For the quarter, our adjusted gross margin increased by approximately $1.2 million. On a per metric tonne basis, our adjusted gross margin rate increased by approximately $12 per metric tonne. The prior year's adjusted gross margin included $1.9 million cost for future pension plan updates. Excluding this charge, the adjusted – the gross margin for the current quarter decreased by $700,000.

On a per tonne basis, excluding pension cost, the margin rate was comparable to last year. For the quarter, adjusted EBIT amounted to $9.9 million, an increase of $1.2 million over the comparable quarter's 2013. During the quarter, the company recorded a non-cash expense of $1 million, representing the termination costs associated with the only remaining salary defined benefit pension plan.

Additionally, consulting fees increases the consequence of the process improvement analysis currently underway at the Montreal refinery. These items were offset somewhat by a reduction in employee benefit provisions. Year-to-date, adjusted EBIT now stands at $36.2 million, or approximately $7.7 million lower than last year.

Free cash flow for the third quarter amounted to $5.5 million and this compares to $7.2 million for the same period last year. The decrease in free cash flow was mainly due to higher capital spending due to timing of projects. During the quarter, the company declared a dividend of $0.09 per common share, or $8.5 million.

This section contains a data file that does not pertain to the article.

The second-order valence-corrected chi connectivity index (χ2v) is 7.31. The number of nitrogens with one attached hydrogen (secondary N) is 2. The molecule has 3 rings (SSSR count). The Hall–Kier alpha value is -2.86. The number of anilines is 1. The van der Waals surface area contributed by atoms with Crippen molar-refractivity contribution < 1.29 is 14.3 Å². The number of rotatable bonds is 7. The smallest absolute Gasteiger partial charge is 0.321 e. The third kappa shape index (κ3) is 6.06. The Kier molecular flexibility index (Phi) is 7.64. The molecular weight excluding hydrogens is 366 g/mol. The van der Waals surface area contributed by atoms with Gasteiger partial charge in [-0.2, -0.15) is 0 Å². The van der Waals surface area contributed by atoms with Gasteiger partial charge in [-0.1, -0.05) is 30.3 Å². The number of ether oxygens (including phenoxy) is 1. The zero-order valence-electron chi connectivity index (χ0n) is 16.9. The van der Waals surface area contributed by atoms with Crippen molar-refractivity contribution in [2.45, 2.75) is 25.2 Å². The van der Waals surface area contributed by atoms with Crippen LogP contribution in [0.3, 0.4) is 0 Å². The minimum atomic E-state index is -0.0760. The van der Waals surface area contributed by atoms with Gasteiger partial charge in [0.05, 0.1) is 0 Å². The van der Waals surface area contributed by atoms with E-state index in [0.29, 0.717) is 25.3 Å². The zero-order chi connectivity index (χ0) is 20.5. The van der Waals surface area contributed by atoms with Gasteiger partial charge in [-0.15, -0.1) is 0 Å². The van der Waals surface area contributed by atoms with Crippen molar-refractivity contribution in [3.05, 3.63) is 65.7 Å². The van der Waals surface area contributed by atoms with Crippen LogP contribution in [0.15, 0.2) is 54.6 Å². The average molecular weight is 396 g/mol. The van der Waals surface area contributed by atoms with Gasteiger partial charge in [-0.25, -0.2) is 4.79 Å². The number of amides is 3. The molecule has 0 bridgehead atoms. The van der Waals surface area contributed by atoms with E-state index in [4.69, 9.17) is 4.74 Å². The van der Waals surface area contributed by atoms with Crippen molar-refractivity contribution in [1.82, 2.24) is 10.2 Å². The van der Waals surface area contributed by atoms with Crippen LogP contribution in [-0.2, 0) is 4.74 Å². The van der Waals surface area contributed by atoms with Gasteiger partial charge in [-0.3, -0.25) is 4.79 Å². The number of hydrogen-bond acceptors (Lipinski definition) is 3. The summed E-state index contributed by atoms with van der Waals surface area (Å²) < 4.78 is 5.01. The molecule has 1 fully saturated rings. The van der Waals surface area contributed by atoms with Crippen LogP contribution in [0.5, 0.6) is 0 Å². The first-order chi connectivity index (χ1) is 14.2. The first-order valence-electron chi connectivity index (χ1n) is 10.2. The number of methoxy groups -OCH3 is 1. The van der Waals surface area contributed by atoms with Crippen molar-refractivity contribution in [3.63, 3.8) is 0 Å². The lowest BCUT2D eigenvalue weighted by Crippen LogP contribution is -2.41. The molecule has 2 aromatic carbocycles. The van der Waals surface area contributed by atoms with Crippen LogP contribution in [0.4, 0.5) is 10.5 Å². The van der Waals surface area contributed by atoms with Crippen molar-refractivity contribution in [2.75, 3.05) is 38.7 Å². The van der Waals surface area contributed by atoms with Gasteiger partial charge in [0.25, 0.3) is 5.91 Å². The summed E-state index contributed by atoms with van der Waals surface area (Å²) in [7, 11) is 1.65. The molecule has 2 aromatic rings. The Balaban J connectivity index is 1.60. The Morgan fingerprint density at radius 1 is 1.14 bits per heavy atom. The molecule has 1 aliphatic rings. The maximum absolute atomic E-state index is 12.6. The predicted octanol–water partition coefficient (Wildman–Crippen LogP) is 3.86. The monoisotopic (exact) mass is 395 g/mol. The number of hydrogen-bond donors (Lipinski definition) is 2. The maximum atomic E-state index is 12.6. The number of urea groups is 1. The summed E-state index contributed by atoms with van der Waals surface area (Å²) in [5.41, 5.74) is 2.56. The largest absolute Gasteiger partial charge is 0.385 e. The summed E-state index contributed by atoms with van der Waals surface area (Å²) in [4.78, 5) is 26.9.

Also during the quarter, the company entered into a new $10 million five-year interest rate swap agreement at a rate of 2.09%. In the second quarter of 2014, we exercised our right to extend our revolving credit facility through June of 2019. In the third quarter of 2013, we have entered into a five-year interest rate swap agreement at a rate also of 2.09% for an additional amount of $50 million declining to $30 million by the end of the agreement.

In Taber, our thick juice campaign was completed in early July, and we're now estimating refined sugar production for 2014 at approximately 97,000 tonnes. With respect to this year's beet crop our growth climbed to 22,000 acres this past spring, which under normal condition should produce approximately 80,000 tonnes of refined sugar. The reduction in acres is a consequence of an expected carry-forward of refined sugar from 2013 crop due to a reduction in export opportunities.

And finally, labor negotiations for the last remaining smaller bargaining unit at the Montreal refinery continued and we expect satisfactory agreements for both parties in the near future.